“We are grateful for what we got but more remains to be done,” says Stan Ryan, CEO of Darigold, the Seattle based cooperative, speaking about the new USMCA tri-lateral trade agreement announced earlier this week. Representing 500 co-op member dairy farmers exporting 40% of their product, Ryan said eliminating the trade distorting Canadian class 7 dairy category along with slightly greater market access was difficult but important. He made his comments today at a press conference organized by the International Dairy Foods Association (IDFA), the organization representing dairy processors. Dr. Michael Dykes, head of IDFA, said 15% of U.S. dairy products are exported, with Mexico as the number one market accounting for 25% of the that total.
“We are not ready to take a victory lap,” said David Ahlem, CEO of Hilmar Cheese, headquartered in Hilmar, Calif. He explained that the 25% tariff remaining in place in Mexico in effect “keeps us out of the market.” He said the new tariffs in China have the same impact. Hilmar Cheese has 1200 employees and works with 200 dairy farm suppliers for its plants in California and Texas, exporting its cheese and dairy ingredients to 50 countries, with Mexico and China being the largest markets. Ahem said that 20% of Hilmar Cheese product that is exported has been going to Mexico and with the tariffs still in place, “We can’t enjoy the benefits of the new NAFTA because Mexico is essentially closed.”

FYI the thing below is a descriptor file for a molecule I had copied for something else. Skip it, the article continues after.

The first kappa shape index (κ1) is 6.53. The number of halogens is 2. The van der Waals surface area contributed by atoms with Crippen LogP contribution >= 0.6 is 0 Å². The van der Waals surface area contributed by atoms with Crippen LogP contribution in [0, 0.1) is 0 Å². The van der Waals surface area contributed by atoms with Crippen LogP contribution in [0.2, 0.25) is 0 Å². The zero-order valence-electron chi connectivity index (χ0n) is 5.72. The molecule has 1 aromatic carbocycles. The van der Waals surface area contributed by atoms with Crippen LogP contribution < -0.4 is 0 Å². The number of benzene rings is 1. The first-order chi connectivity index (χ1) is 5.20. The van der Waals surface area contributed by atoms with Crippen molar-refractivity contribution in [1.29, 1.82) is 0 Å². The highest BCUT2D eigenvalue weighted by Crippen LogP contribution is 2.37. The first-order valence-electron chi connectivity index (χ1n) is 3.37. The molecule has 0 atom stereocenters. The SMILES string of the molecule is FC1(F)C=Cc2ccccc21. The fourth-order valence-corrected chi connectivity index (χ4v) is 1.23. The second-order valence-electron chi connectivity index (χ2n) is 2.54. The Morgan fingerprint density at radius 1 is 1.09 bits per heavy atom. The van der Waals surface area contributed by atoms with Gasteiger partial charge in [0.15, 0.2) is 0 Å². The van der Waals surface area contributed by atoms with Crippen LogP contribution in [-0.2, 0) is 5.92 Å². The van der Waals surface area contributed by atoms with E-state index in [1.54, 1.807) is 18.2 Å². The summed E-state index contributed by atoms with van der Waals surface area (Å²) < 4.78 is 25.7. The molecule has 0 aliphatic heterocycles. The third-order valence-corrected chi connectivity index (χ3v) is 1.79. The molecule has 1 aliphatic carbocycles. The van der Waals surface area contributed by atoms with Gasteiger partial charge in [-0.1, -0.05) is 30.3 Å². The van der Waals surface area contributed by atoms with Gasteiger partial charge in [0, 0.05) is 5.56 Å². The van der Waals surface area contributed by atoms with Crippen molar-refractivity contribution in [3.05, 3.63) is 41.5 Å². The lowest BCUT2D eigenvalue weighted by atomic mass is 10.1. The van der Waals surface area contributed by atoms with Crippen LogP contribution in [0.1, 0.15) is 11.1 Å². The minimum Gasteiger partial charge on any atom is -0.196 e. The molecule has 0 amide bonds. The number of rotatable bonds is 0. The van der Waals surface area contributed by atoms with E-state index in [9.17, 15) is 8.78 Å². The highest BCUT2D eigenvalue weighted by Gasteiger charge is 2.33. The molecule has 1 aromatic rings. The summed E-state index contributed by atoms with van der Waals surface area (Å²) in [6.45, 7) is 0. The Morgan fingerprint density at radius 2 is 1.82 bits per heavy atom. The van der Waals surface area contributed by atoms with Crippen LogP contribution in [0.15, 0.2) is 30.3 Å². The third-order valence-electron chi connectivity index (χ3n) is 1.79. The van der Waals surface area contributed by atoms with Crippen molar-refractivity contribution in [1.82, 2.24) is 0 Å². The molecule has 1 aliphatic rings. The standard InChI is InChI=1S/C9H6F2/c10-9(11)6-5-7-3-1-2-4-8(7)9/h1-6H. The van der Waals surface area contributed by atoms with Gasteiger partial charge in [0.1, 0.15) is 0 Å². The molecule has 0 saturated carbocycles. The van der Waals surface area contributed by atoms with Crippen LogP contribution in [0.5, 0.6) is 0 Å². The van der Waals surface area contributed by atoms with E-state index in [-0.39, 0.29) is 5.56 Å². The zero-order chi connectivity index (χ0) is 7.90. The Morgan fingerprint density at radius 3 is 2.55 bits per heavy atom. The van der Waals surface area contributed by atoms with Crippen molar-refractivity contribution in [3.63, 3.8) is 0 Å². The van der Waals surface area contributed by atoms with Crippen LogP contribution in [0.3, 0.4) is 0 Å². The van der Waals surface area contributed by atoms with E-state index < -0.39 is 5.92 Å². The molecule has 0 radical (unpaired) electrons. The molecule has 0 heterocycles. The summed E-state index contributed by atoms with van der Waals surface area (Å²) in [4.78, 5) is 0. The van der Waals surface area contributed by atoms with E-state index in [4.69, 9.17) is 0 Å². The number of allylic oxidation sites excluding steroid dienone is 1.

Another cheese processor expressed concern not only about the tariffs but also about non-tariff barriers still in place. Jim Sartori, head of Plymouth, Wis., based Sartori Cheese said his company exports its specialty cheeses to 40 countries. Sartori has 600 workers and buys milk from 145 farms.
The European Union’s new agreement with Mexico, already in place, imposes “geographic indicators” which limits the use of certain names to the original geography – champagne only from France, for example. Sartori sells more asiago cheese to Mexico than Italy, but it may have to rename this cheese, after 20 years of market development.
The European Union has done a better job of negotiating, Sartori said. “We need to be proactive, not reactive.”
Speaking about the tariffs placed by Mexico, Sartori said “We’re not clear on how or when [they] will be removed.”
All agreed that with the new “NAFTA 2.0” in place, it is critical that the U.S. move quickly to achieve new agreements with countries in all parts of the world to create new market opportunities. They expressed confidence that U.S. farmers and processors can compete successfully if there is a level playing field, eliminating tariffs and non-tariff barriers.